U.S. Special Envoy for Climate Change Todd Stern traveled with Assistant Secretary of State for Western Hemisphere Affairs Arturo Valenzuela to Chile, Peru, and Ecuador last week, to discuss climate change with his government counterparts and civil society. Deepening bilateral and multilateral cooperation to increase economic growth, cutting greenhouse gasses, and helping climate-vulnerable populations were on the official program.
But the political objective of the trip was to push the Copenhagen Accord — a controversial agreement the United States introduced to UN climate talks in 2009 and that several Latin American countries blocked — in advance of the climate summit in Mexico at the end of 2010.
Stern’s South American tour — only three weeks before the next UN Framework Convention on Climate Change (UNFCCC) negotiating session in Bonn — shows the increasingly important role of Latin American nations in reaching a climate deal. His itinerary offered a window into how the United States is using the climate debate as part of a larger agenda to secure political influence, trade, and access to resources in the hemisphere.
An Emerging Latin America
Wealthy countries (“Annex 1” in UNFCCC-speak) have long been at the center of the climate change negotiations. Together, these countries secure their power by probing at the fault lines that already exist between developing countries — often pitting the most impoverished nations against economically emerging ones. And Annex 1 countries repeatedly pass the buck to developing countries for the failure of negotiations, often blaming China, the Philippines, or any other country that refuses to go along with provisions that will fundamentally undermine developing countries’ economic and ecological interests.
Developing countries in the G77+China (a negotiating block that represents more than 130 nations) have been flexing their collective muscle in climate negotiations of late, especially around the right to develop. China and India, both major emitters of greenhouse gases, are considered influential players because any plan to reduce emissions without their participation would not stop climate chaos. Small island states and African nations hold moral authority, because climate change will be most devastating to their peoples. Latin America, meanwhile, has never been at the center of the climate debate — until now.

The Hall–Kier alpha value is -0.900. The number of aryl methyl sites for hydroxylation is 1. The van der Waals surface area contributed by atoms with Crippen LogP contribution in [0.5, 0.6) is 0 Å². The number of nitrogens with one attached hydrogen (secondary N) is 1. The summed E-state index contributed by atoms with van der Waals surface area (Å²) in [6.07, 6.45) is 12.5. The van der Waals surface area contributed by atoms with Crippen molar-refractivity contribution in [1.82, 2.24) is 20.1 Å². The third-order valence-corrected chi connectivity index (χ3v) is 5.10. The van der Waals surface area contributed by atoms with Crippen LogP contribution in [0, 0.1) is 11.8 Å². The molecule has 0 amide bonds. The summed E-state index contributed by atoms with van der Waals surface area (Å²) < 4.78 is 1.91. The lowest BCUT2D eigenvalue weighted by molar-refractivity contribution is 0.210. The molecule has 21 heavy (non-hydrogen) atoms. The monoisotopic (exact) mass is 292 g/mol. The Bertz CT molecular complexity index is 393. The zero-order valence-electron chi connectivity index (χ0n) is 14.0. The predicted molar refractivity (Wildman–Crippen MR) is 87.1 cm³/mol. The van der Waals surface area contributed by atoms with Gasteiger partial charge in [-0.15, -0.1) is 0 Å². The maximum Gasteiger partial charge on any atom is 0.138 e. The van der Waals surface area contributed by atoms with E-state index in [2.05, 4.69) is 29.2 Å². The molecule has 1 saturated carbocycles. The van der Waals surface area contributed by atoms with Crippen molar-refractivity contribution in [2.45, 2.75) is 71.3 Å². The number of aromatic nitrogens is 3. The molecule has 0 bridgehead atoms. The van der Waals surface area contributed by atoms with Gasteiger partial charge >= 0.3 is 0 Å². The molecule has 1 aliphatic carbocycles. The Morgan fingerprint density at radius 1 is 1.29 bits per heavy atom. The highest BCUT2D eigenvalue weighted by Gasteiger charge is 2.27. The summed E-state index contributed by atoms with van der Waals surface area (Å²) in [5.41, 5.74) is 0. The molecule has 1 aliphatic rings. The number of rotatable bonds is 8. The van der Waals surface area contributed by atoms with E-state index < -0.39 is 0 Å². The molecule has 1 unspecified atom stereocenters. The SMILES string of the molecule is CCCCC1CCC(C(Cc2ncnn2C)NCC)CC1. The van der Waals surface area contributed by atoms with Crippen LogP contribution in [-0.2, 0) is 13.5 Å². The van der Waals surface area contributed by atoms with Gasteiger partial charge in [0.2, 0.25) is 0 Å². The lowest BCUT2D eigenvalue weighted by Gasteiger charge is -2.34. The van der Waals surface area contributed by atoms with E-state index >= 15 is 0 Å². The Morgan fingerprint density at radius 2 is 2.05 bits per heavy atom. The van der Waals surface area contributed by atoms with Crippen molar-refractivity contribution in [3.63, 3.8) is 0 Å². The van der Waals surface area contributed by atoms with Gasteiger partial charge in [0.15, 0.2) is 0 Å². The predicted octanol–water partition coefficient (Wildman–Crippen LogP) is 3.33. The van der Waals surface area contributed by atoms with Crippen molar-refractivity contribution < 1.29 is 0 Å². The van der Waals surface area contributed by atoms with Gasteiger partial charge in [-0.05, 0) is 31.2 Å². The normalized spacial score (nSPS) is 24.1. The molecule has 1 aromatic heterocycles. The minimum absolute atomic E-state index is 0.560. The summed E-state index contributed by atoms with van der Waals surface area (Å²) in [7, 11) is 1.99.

This year, global climate negotiations will be held in Cancun, Mexico. The Mexican government is under intense pressure to avoid a repeat of the fiasco in Copenhagen. At that time, the Danish hosts floundered in procedural upheaval, left delegates shivering outside the convention hall while demonstrations erupted inside, and ultimately couldn’t corral the assembled countries into adopting a comprehensive decision.
The Mexican government is determined to make substantial progress on at least two key elements: climate finance and the use of carbon markets to reduce emissions from deforestation and forest degradation (REDD). At the same time, it’s implicitly cautioning that prospects for a global climate deal don’t look promising. Christina Figueres, the 15-year veteran of the Costa Rican negotiating team tapped as the new secretary of the UNFCCC, will be responsible for ensuring that negotiations don’t run aground.
Brazil, largest of the nine countries that make up the Amazon Basin, has positioned itself as a leader on REDD in the Americas. With millions of hectares of land and potentially trillions of dollars at stake — not to mention the rights of indigenous peoples and state sovereignty — Brazil is a key player.
In addition, Bolivia has emerged, along with Ecuador, Nicaragua, and Venezuela, as a bastion for climate justice. Enraged by the exclusive process that led to the Copenhagen Accord, Bolivia called a summit of its own, inviting all governments and civil society to a World Peoples Conference on Climate Change and the Rights of Mother Earth in Cochabamba this April. One outcome of the global gathering was a Peoples Agreement that Bolivia officially submitted to the UNFCCC on behalf of global civil society. Disappointingly, the official text didn’t reflect anything from this agreement. But Bolivia succeeded in generating critical mass for much of its content, including respect for indigenous peoples’ rights; rejection of carbon offsetting; immediate and deep reductions in greenhouse gasses from industrialized countries; and the massive transfer of financial resources from developed to developing nations.
The U.S. Agenda
The United States clearly spelled out its agenda for the international climate negotiations in the strategic communications objectives accidentally leaked in April. At the top of the list was “reinforc[ing] the perception that the U.S. is constructively engaged in UN negotiations in an effort to produce a global regime to combat climate change.” The document also compels the U.S. negotiating team to “create a clear understanding of the CA’s [Copenhagen Accord’s] standing and the importance of operationalizing ALL elements.”